Recently I was presented with an Oxford University Masters thesis on a linguistic survey of the Manx of schoolchildren in island schools for approval and checking out.
In looking through the thesis, certain irregularities in the Manx of schoolchildren in their grammar became apparent, but sufficient to arouse some concern.
Whether any of this has to do with any inadequacies within the teaching process, or for some other reason, is uncertain.
But as a general comment, Manx in the island today has seemingly reached a caesura, dividing it as it does from the ‘traditional Manx’ of yesteryear, i.e. that of the native speakers and those who learned their Manx directly from them, and that the English idiom deriving from it, e.g. “good mighty, yisseh”, set such English within a Manx framework.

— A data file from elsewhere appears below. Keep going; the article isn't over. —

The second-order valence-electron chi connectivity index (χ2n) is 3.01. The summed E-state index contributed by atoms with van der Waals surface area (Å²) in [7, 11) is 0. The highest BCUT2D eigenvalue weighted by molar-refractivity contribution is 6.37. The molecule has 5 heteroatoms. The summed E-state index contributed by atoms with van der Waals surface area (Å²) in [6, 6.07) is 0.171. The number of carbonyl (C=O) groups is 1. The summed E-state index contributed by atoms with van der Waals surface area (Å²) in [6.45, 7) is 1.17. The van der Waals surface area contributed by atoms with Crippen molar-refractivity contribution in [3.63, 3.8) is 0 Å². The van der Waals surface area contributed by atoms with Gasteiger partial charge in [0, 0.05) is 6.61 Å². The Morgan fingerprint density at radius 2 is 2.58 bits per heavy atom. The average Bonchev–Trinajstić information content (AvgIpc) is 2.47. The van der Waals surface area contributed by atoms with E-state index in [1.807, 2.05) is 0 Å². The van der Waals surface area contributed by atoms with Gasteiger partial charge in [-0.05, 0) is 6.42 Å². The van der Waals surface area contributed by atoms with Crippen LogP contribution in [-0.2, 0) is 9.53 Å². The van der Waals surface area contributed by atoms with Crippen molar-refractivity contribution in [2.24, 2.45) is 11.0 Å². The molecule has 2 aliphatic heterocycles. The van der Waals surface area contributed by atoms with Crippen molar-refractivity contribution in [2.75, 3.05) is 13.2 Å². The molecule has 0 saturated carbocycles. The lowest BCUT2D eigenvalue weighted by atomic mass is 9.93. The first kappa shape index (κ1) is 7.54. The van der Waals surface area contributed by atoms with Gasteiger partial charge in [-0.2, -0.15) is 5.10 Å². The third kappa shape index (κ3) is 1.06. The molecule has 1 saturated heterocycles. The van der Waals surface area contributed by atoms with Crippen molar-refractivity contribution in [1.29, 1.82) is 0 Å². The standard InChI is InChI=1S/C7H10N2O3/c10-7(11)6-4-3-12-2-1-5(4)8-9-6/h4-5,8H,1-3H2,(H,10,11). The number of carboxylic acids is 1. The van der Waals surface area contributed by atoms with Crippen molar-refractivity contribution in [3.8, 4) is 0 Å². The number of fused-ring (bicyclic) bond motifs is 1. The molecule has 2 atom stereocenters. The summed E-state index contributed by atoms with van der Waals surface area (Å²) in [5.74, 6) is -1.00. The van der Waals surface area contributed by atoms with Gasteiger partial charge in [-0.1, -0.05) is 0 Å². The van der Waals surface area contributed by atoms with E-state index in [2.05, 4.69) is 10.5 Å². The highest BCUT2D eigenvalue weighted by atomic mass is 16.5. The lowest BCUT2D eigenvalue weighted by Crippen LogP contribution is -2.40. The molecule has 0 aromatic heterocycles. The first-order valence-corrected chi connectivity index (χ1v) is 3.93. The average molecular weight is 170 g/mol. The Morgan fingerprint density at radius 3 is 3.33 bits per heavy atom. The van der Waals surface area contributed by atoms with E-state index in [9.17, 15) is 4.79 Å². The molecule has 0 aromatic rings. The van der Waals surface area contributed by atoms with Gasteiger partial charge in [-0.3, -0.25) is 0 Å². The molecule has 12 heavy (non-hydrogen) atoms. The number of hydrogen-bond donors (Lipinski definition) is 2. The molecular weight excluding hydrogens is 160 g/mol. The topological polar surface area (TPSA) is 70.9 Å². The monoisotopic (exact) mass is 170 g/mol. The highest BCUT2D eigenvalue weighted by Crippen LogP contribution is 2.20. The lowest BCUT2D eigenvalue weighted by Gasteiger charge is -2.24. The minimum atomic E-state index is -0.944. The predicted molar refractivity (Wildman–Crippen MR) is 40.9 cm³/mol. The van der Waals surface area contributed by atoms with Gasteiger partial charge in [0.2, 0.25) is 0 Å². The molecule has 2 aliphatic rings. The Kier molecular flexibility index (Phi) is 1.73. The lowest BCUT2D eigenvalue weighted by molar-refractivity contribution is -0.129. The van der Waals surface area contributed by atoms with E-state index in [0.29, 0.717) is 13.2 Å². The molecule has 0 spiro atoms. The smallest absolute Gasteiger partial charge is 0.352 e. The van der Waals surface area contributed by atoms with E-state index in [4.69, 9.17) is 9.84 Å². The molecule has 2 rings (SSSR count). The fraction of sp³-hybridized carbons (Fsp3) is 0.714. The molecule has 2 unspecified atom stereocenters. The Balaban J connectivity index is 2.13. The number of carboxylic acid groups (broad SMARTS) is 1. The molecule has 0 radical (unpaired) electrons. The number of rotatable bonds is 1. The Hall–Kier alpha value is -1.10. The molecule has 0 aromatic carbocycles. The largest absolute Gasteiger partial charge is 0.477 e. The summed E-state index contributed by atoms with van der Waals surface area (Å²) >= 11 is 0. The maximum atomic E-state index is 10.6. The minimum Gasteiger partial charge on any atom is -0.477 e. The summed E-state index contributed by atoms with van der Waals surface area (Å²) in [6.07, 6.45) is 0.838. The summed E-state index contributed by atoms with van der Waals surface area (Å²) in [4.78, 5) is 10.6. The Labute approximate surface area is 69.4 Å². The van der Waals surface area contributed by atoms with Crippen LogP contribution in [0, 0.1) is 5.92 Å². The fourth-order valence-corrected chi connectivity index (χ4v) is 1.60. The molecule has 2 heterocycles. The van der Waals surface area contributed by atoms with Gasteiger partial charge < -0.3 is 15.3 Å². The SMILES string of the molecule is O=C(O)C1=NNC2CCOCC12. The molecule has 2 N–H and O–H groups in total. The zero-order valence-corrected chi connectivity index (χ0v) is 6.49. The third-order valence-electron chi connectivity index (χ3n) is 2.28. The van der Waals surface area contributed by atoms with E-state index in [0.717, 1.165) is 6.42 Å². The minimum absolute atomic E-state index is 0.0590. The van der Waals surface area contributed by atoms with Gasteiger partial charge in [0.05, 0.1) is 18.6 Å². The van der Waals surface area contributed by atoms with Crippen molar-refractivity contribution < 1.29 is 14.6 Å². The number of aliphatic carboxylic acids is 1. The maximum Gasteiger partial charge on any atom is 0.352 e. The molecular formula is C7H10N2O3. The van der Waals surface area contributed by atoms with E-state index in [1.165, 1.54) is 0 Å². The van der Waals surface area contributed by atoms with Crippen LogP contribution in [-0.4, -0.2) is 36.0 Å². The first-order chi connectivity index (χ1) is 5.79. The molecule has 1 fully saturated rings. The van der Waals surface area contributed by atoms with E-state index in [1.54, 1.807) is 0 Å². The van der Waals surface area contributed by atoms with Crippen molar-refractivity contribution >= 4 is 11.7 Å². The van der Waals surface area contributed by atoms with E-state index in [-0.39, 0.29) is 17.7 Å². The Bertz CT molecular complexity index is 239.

Today, the opposite seems to be the case, thus placing Manx within an anglicising framework for whatever reason, with the concomitant loss of Manx-English idiom taking place in the process.
Prof Dr George Broderick
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This letter was first published in the Isle of Man Examiner of March 28.